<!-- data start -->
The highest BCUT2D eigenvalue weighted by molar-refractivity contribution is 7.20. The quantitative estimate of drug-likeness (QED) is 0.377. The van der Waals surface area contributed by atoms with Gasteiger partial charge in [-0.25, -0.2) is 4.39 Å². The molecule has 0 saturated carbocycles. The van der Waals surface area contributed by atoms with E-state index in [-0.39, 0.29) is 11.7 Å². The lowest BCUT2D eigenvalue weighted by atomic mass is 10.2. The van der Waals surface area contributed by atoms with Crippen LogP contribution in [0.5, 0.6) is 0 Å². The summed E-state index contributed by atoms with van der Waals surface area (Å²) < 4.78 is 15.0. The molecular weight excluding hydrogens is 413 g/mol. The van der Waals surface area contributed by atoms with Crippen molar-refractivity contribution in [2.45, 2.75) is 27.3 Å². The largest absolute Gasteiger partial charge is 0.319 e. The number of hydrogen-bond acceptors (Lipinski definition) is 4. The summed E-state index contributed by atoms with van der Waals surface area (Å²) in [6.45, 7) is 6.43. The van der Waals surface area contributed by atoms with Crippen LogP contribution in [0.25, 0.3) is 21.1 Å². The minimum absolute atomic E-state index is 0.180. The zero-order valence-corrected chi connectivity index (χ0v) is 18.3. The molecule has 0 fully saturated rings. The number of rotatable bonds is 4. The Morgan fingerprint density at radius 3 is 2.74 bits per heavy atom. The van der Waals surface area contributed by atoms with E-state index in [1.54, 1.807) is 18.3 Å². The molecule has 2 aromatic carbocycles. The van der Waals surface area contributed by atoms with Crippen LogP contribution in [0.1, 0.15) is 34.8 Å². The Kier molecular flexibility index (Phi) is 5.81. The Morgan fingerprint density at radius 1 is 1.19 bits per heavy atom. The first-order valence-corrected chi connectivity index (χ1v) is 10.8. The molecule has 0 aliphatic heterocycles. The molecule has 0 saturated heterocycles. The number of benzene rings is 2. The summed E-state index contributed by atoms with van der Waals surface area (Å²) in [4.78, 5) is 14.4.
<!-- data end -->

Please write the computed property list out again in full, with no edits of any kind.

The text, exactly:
The highest BCUT2D eigenvalue weighted by molar-refractivity contribution is 7.20. The quantitative estimate of drug-likeness (QED) is 0.377. The van der Waals surface area contributed by atoms with Gasteiger partial charge in [-0.25, -0.2) is 4.39 Å². The molecule has 0 saturated carbocycles. The van der Waals surface area contributed by atoms with E-state index in [-0.39, 0.29) is 11.7 Å². The lowest BCUT2D eigenvalue weighted by atomic mass is 10.2. The van der Waals surface area contributed by atoms with Crippen LogP contribution in [0.5, 0.6) is 0 Å². The summed E-state index contributed by atoms with van der Waals surface area (Å²) < 4.78 is 15.0. The molecular weight excluding hydrogens is 413 g/mol. The van der Waals surface area contributed by atoms with Crippen molar-refractivity contribution in [2.45, 2.75) is 27.3 Å². The largest absolute Gasteiger partial charge is 0.319 e. The number of hydrogen-bond acceptors (Lipinski definition) is 4. The summed E-state index contributed by atoms with van der Waals surface area (Å²) in [6.45, 7) is 6.43. The van der Waals surface area contributed by atoms with Crippen LogP contribution in [0.25, 0.3) is 21.1 Å². The minimum absolute atomic E-state index is 0.180. The zero-order valence-corrected chi connectivity index (χ0v) is 18.3. The molecule has 0 fully saturated rings. The number of rotatable bonds is 4. The Morgan fingerprint density at radius 3 is 2.74 bits per heavy atom. The van der Waals surface area contributed by atoms with E-state index in [1.54, 1.807) is 18.3 Å². The molecule has 2 aromatic carbocycles. The van der Waals surface area contributed by atoms with Crippen LogP contribution in [0.1, 0.15) is 34.8 Å². The Kier molecular flexibility index (Phi) is 5.81. The Morgan fingerprint density at radius 1 is 1.19 bits per heavy atom. The first-order valence-corrected chi connectivity index (χ1v) is 10.8. The molecule has 0 aliphatic heterocycles. The molecule has 0 saturated heterocycles. The number of benzene rings is 2. The summed E-state index contributed by atoms with van der Waals surface area (Å²) in [4.78, 5) is 14.4.